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Live streaming agencies think their next star is a thief

Live streaming hits new heights during the Covid-19 pandemic

This article originally appeared on ABACUS

Zhou Liqi spent four years in prison for stealing electric bikes. When the 36-year-old was released this month, he found himself faced with a strange situation: He was offered up to 3 million yuan (US$423,519) to become a live streamer.

Zhou gained fame in 2016, when comments in an old local media interview went viral. In the 2012 video interview, he was seen detained at a local police station with one hand chained to a window, proudly stating that he would never work for anyone in his life -- and that he had enjoyed his previous jail time. 

Internet users soon started to jokingly hail him as a “spiritual leader,” with viral posters portraying him as Che Guevara, the Cuban revolutionary leader. He was even given the nickname “Qie Guevara” -- Qie means “steal” in Chinese and is pronounced the same as “Che.” 

It helps that Zhou and Che Guevara have (sorta) similar hairstyles. (Picture: Weibo)

The year Zhou became famous also saw the explosive growth of live streaming in China. And now that Zhou is free, the market has only reached new heights thanks to the coronavirus pandemic. With so many people being confined to their homes, millions started watching live streams not just for entertainment, but for other reasons too -- like shopping. The lucrative market has drawn everyone from technology company executives to state media news anchors to sell products during live streams.

According to local media, people from live streaming talent agencies waited outside the prison gate for Zhou’s release, trying to sign him with generous offers. Zhou’s brother reportedly said that more than 30 companies have approached Zhou’s family, with some offering up to 3 million yuan (US$423,519).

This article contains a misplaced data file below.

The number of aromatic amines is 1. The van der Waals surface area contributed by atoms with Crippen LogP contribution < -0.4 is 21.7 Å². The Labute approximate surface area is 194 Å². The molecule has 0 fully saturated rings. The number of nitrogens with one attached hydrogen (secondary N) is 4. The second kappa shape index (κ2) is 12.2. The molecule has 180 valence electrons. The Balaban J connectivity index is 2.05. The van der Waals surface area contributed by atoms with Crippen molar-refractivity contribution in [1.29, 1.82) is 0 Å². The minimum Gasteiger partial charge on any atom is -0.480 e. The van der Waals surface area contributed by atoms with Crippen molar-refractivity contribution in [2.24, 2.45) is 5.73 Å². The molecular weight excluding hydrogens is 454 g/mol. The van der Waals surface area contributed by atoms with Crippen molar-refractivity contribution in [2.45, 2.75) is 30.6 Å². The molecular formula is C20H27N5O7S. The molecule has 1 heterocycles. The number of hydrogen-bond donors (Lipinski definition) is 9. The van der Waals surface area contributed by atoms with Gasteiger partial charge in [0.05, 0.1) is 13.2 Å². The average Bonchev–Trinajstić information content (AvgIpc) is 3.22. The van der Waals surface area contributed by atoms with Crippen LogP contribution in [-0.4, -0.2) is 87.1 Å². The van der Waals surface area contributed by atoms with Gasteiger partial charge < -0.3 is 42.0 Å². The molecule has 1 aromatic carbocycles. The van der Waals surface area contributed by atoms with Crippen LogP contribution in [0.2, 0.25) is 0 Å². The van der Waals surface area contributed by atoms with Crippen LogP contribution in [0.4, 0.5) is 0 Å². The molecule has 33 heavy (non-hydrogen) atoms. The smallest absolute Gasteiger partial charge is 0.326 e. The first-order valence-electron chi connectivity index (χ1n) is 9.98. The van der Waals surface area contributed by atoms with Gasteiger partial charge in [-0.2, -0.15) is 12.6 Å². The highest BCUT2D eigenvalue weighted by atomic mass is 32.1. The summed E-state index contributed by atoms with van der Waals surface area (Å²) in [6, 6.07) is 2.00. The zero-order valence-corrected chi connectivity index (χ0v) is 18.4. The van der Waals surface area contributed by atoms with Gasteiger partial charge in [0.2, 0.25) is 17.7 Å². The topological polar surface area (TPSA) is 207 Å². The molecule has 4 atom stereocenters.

In one video report from local media, a talent agency worker said that they want to “correct his thoughts” about never working for other people, and said that they will treat Zhou “as a boss.”


But it appears that Zhou is still living by his principles. In an interview with local media, Zhou said that agreeing to sign means that he’d be working for someone else, and that he won’t break his promise of never working for other people. 

In a video released by local police, Zhou says that he regrets the things he’s done. (Picture: Naning Xingning Police/Bilibili)
Not surprisingly, the news has drawn backlash from authorities. In a commentary piece, the state-run People Daily slammed the agencies that offered millions to sign Zhou, saying that they are “sick.” The Cyberspace Administration of China’s Chengdu arm criticized a company that claimed that they had signed Zhou for 15 million yuan (US$2.12 million). The government-run China Association of Performing Arts also said that talent agencies who have approached Zhou have been put on an industry blacklist. 

But the talent agencies may have a reason to think that it could work. In 2017, an ex-prisoner named Zhao Jinlong, who spent a two-year jail time for an unsuccessful robbery, became a popular live streamer after he was released. 

Zhao, who was addicted to cough syrup before attempting the robbery, was also famous because of his funny comments during a media interview when he was arrested. He racked up some 625,000 followers on Kuaishou, but Zhao’s account doesn’t appear to be active after September 2017.